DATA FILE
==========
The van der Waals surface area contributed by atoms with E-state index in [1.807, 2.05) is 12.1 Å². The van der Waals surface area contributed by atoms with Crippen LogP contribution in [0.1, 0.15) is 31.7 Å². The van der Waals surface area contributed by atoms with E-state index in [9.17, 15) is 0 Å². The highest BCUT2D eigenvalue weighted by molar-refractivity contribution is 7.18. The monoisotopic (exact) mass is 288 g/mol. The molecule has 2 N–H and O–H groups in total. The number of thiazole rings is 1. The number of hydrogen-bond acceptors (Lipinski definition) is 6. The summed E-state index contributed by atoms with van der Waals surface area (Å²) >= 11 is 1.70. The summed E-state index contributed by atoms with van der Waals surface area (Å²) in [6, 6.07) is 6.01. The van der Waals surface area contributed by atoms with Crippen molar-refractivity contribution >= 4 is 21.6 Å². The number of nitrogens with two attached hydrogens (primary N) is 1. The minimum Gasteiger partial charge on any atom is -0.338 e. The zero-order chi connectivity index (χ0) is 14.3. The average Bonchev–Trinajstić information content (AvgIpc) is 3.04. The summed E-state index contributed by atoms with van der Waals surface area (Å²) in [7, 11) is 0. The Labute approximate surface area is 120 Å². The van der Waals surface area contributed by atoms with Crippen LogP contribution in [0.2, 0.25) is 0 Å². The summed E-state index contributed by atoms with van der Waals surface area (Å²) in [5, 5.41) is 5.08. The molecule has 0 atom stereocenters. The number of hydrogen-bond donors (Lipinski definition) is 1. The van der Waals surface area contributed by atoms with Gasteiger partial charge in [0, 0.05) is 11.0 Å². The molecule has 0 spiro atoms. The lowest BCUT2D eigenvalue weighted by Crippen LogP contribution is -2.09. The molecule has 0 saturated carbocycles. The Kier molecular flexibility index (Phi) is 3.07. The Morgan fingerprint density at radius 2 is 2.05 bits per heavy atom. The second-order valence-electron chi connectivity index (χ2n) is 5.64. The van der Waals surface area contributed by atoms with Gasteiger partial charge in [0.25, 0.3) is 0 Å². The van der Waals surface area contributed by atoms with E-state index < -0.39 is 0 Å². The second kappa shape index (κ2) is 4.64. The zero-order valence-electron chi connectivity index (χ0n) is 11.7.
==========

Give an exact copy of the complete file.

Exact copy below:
The van der Waals surface area contributed by atoms with E-state index in [1.807, 2.05) is 12.1 Å². The van der Waals surface area contributed by atoms with Crippen LogP contribution in [0.1, 0.15) is 31.7 Å². The van der Waals surface area contributed by atoms with E-state index in [9.17, 15) is 0 Å². The highest BCUT2D eigenvalue weighted by molar-refractivity contribution is 7.18. The monoisotopic (exact) mass is 288 g/mol. The molecule has 2 N–H and O–H groups in total. The number of thiazole rings is 1. The number of hydrogen-bond acceptors (Lipinski definition) is 6. The summed E-state index contributed by atoms with van der Waals surface area (Å²) >= 11 is 1.70. The summed E-state index contributed by atoms with van der Waals surface area (Å²) in [6, 6.07) is 6.01. The van der Waals surface area contributed by atoms with Crippen molar-refractivity contribution >= 4 is 21.6 Å². The number of nitrogens with two attached hydrogens (primary N) is 1. The minimum Gasteiger partial charge on any atom is -0.338 e. The zero-order chi connectivity index (χ0) is 14.3. The average Bonchev–Trinajstić information content (AvgIpc) is 3.04. The summed E-state index contributed by atoms with van der Waals surface area (Å²) in [7, 11) is 0. The Labute approximate surface area is 120 Å². The van der Waals surface area contributed by atoms with Crippen LogP contribution in [0.2, 0.25) is 0 Å². The summed E-state index contributed by atoms with van der Waals surface area (Å²) in [5, 5.41) is 5.08. The molecule has 0 atom stereocenters. The number of hydrogen-bond donors (Lipinski definition) is 1. The van der Waals surface area contributed by atoms with Gasteiger partial charge in [0, 0.05) is 11.0 Å². The molecule has 0 spiro atoms. The lowest BCUT2D eigenvalue weighted by Crippen LogP contribution is -2.09. The molecule has 0 saturated carbocycles. The Kier molecular flexibility index (Phi) is 3.07. The Morgan fingerprint density at radius 2 is 2.05 bits per heavy atom. The second-order valence-electron chi connectivity index (χ2n) is 5.64. The van der Waals surface area contributed by atoms with Gasteiger partial charge in [0.25, 0.3) is 0 Å². The van der Waals surface area contributed by atoms with E-state index < -0.39 is 0 Å². The second kappa shape index (κ2) is 4.64. The zero-order valence-electron chi connectivity index (χ0n) is 11.7.